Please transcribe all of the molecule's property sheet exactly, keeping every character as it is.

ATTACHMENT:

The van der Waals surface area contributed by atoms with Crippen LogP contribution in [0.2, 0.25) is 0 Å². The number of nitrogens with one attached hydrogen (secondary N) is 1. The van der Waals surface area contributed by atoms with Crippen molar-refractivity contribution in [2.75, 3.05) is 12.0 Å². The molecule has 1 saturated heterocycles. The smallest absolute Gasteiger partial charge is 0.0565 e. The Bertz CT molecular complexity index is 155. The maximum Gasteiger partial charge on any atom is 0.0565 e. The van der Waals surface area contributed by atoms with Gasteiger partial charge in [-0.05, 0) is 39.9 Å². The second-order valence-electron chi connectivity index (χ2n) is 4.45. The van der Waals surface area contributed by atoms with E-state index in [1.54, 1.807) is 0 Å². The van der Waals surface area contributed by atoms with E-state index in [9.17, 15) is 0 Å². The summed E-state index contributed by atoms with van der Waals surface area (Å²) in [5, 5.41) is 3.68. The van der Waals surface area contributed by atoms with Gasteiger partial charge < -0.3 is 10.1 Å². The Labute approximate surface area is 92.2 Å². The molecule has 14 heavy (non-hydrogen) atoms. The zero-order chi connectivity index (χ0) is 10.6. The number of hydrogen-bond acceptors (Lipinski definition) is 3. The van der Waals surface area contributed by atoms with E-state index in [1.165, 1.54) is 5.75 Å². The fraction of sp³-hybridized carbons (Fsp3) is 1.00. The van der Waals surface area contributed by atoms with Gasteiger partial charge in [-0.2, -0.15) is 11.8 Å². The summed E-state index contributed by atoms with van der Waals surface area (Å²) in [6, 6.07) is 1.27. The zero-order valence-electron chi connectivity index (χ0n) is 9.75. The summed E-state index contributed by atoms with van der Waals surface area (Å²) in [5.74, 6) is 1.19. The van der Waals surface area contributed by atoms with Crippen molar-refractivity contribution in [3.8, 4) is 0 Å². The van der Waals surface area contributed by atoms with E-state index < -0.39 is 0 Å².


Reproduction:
The van der Waals surface area contributed by atoms with Crippen LogP contribution in [0.2, 0.25) is 0 Å². The number of nitrogens with one attached hydrogen (secondary N) is 1. The van der Waals surface area contributed by atoms with Crippen molar-refractivity contribution in [2.75, 3.05) is 12.0 Å². The molecule has 1 saturated heterocycles. The smallest absolute Gasteiger partial charge is 0.0565 e. The Bertz CT molecular complexity index is 155. The maximum Gasteiger partial charge on any atom is 0.0565 e. The van der Waals surface area contributed by atoms with Gasteiger partial charge in [-0.05, 0) is 39.9 Å². The second-order valence-electron chi connectivity index (χ2n) is 4.45. The van der Waals surface area contributed by atoms with E-state index in [1.54, 1.807) is 0 Å². The van der Waals surface area contributed by atoms with E-state index in [9.17, 15) is 0 Å². The summed E-state index contributed by atoms with van der Waals surface area (Å²) in [5, 5.41) is 3.68. The van der Waals surface area contributed by atoms with Gasteiger partial charge < -0.3 is 10.1 Å². The Labute approximate surface area is 92.2 Å². The molecule has 14 heavy (non-hydrogen) atoms. The zero-order chi connectivity index (χ0) is 10.6. The number of hydrogen-bond acceptors (Lipinski definition) is 3. The van der Waals surface area contributed by atoms with E-state index in [1.165, 1.54) is 5.75 Å². The fraction of sp³-hybridized carbons (Fsp3) is 1.00. The van der Waals surface area contributed by atoms with Gasteiger partial charge in [-0.2, -0.15) is 11.8 Å². The summed E-state index contributed by atoms with van der Waals surface area (Å²) in [6, 6.07) is 1.27. The zero-order valence-electron chi connectivity index (χ0n) is 9.75. The summed E-state index contributed by atoms with van der Waals surface area (Å²) in [5.74, 6) is 1.19. The van der Waals surface area contributed by atoms with Crippen molar-refractivity contribution in [3.8, 4) is 0 Å². The van der Waals surface area contributed by atoms with E-state index < -0.39 is 0 Å².